One in three Americans received a warning notice that their private data was at risk. These letters were most likely from Anthem (80 million records breached), Premera Blue Cross (11 million) or Excellus (10 million) insurance companies.
That’s a stunning set of incursions, the result of advanced, persistent cyberattacks on IT systems. As individuals, we all have good reason to be alarmed by lax cyber security practices at such companies.
But headlines make it easy for healthcare professionals, especially those in small to mid-sized practices, to draw the wrong lessons, and gird themselves for the wrong battles. Massive breaches at insurance companies obscure the true threats to provider practices, leaving them insufficiently prepared for their actual critical risks. When providers take their guidance from industrial-grade breaches, they ignore the much larger threats their practices face. So let’s break down the numbers from 2015 and tease the correct lessons from what actually occurred.
First, strip away the breaches at health plans like Blue Cross or Anthem. They dominate the news disproportionately, compared to the number of actual incidents. While insurance companies are responsible for more than 90% of patient records revealed last year, their share of breach incidents is far lower. Of the 268 breach incidents reported to Department of Health and Human Services in 2015, the vast majority occurred at providers (73%) or their business associates (4%). And I’d have to guess that you, reading this, are more likely to be concerned about a provider’s vulnerabilities, rather than that of Blue Cross or Anthem.
What do the actual incidents at provider practices teach us?
While network security guarding against external cyberattacks is still (of course!) a vital concern, the vast majority of incidents at providers have far more human causes, most from within the practice itself!
Let’s quickly review the other categories of breaches. Improper Disposal is self-explanatory … think unlocked dumpsters with paper records blowing out (yes, this happens far more often than one might think). Loss or Theft is most likely in the form of equipment: unencrypted desktop computers, laptops, portable drives or other mobile devices. Unauthorized Disclosure or Access covers everything from accidentally posting data on a website, mailing records by mistake, downloading malware that exposes patient data, or sharing inappropriately through gossip or even loud voices.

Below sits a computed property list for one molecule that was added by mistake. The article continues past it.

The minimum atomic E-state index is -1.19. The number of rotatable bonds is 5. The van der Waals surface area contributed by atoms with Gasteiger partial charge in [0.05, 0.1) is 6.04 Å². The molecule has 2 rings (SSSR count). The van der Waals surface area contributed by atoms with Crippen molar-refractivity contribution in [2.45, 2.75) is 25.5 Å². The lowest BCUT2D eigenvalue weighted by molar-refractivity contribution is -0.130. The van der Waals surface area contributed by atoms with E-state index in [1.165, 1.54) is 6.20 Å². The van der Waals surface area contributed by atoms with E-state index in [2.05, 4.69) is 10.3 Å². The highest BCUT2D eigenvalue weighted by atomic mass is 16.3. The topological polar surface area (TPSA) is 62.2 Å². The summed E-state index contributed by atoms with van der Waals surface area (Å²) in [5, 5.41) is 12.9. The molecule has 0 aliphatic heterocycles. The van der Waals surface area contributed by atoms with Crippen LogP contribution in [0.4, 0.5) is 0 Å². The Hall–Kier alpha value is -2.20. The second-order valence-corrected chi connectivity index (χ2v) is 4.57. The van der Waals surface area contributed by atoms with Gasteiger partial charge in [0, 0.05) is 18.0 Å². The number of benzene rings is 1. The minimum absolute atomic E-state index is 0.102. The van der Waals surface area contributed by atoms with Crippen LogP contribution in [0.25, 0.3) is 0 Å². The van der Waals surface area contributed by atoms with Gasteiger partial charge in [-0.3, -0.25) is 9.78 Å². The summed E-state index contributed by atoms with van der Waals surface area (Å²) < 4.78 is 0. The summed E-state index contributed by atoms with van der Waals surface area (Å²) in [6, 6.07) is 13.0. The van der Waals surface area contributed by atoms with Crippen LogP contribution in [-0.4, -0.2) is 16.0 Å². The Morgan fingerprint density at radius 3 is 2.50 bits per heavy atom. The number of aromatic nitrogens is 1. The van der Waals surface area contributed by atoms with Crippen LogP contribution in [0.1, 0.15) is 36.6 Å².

So four of every five provider breach incidents have nothing to do with network hacking. Their common cause is that they are mistakes rooted in human behavior. Even loss or theft of unencrypted equipment isn’t a no-fault circumstance. If a device is encrypted according to AES standards, even if lost or stolen, the data is considered protected or inaccessible by HIPAA and no breach occurred. Encryption is a requirement of HIPAA, and if not employed, opens the practice to charges of “willful neglect” and greater penalties.
Were 2015’s statistics exceptional? Not in this regard: an initial review of 2016 shows precisely the same share of breaches NOT caused by IT Hacking. Five out of six breaches in January and February could have been prevented by staff better fulfilling their roles as guardians of patient privacy.
What’s the answer? It is the most basic requirement of HIPAA: Training, testing and more training. The law prescribes job appropriate schooling for every employee on his or her responsibilities to safeguard patient information. That’s everyone, including janitorial staff. Unfortunately, “training” is too often interpreted as pro-forma web or video-based presentations — fine for checking off the box on a compliance punch-list but wholly inadequate to offering real protection. While packaged presentations are great for sharing basic information, they do little or nothing for the situational awareness that today’s threat environment demands of all players.
Think of how we learn to drive. Books, study guides and lectures are fine for learning rules of the road, but are no substitute for experience behind the wheel. Or consider how we deal with fire safety at schools. Parents expect students to have regular fire drills, practical exercises in proper procedure. We should expect no less regarding information safety.
Training should engage employees’ awareness through case studies of actual breaches at practices just like theirs. Training programs should include tabletop exercises with staff members in which they are presented choices, some that have led others into breaching privacy. Decisions should be discussed, new lines of communication established and a sense of individual responsibility fostered.
At Cyber Risk Associates, our approach is based on best practices of teaching and learning, and relies on techniques adapted from the Department of Homeland Security’s community cybersecurity preparedness exercises. While there are certainly other ways to support patient privacy, the ones that ignore the non-IT causes and don’t address “securing the human” along with securing the data are guaranteed to fail.